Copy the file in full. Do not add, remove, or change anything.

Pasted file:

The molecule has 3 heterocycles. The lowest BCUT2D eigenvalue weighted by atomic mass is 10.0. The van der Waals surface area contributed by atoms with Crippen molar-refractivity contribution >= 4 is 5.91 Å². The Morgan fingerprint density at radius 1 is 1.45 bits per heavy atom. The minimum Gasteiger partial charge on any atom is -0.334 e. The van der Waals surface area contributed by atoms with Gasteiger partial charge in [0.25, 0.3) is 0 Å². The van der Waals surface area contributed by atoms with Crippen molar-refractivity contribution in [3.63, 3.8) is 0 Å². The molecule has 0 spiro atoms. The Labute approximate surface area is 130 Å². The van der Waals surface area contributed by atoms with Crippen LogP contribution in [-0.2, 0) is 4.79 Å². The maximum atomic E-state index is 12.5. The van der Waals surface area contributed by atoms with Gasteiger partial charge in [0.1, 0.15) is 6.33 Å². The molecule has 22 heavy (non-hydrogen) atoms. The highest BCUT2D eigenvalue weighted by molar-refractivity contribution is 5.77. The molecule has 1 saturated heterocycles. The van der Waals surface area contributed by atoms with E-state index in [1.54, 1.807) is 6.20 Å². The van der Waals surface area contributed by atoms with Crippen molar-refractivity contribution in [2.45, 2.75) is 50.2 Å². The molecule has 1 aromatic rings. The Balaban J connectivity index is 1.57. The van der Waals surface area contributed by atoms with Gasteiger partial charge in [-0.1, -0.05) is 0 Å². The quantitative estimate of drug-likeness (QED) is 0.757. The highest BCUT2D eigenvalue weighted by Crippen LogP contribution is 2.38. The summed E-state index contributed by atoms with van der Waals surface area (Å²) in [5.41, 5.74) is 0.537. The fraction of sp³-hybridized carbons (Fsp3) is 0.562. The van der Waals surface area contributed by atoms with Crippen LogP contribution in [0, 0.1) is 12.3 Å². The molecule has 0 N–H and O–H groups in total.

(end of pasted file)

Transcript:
The molecule has 3 heterocycles. The lowest BCUT2D eigenvalue weighted by atomic mass is 10.0. The van der Waals surface area contributed by atoms with Crippen molar-refractivity contribution >= 4 is 5.91 Å². The Morgan fingerprint density at radius 1 is 1.45 bits per heavy atom. The minimum Gasteiger partial charge on any atom is -0.334 e. The van der Waals surface area contributed by atoms with Gasteiger partial charge in [0.25, 0.3) is 0 Å². The van der Waals surface area contributed by atoms with Crippen molar-refractivity contribution in [3.63, 3.8) is 0 Å². The molecule has 0 spiro atoms. The Labute approximate surface area is 130 Å². The van der Waals surface area contributed by atoms with Crippen LogP contribution in [-0.2, 0) is 4.79 Å². The maximum atomic E-state index is 12.5. The van der Waals surface area contributed by atoms with Gasteiger partial charge in [0.1, 0.15) is 6.33 Å². The molecule has 22 heavy (non-hydrogen) atoms. The highest BCUT2D eigenvalue weighted by molar-refractivity contribution is 5.77. The molecule has 1 saturated heterocycles. The van der Waals surface area contributed by atoms with E-state index in [1.54, 1.807) is 6.20 Å². The van der Waals surface area contributed by atoms with Crippen molar-refractivity contribution in [2.45, 2.75) is 50.2 Å². The molecule has 1 aromatic rings. The Balaban J connectivity index is 1.57. The van der Waals surface area contributed by atoms with Gasteiger partial charge in [-0.1, -0.05) is 0 Å². The quantitative estimate of drug-likeness (QED) is 0.757. The highest BCUT2D eigenvalue weighted by Crippen LogP contribution is 2.38. The summed E-state index contributed by atoms with van der Waals surface area (Å²) in [5.41, 5.74) is 0.537. The fraction of sp³-hybridized carbons (Fsp3) is 0.562. The van der Waals surface area contributed by atoms with Crippen LogP contribution in [0, 0.1) is 12.3 Å². The molecule has 0 N–H and O–H groups in total.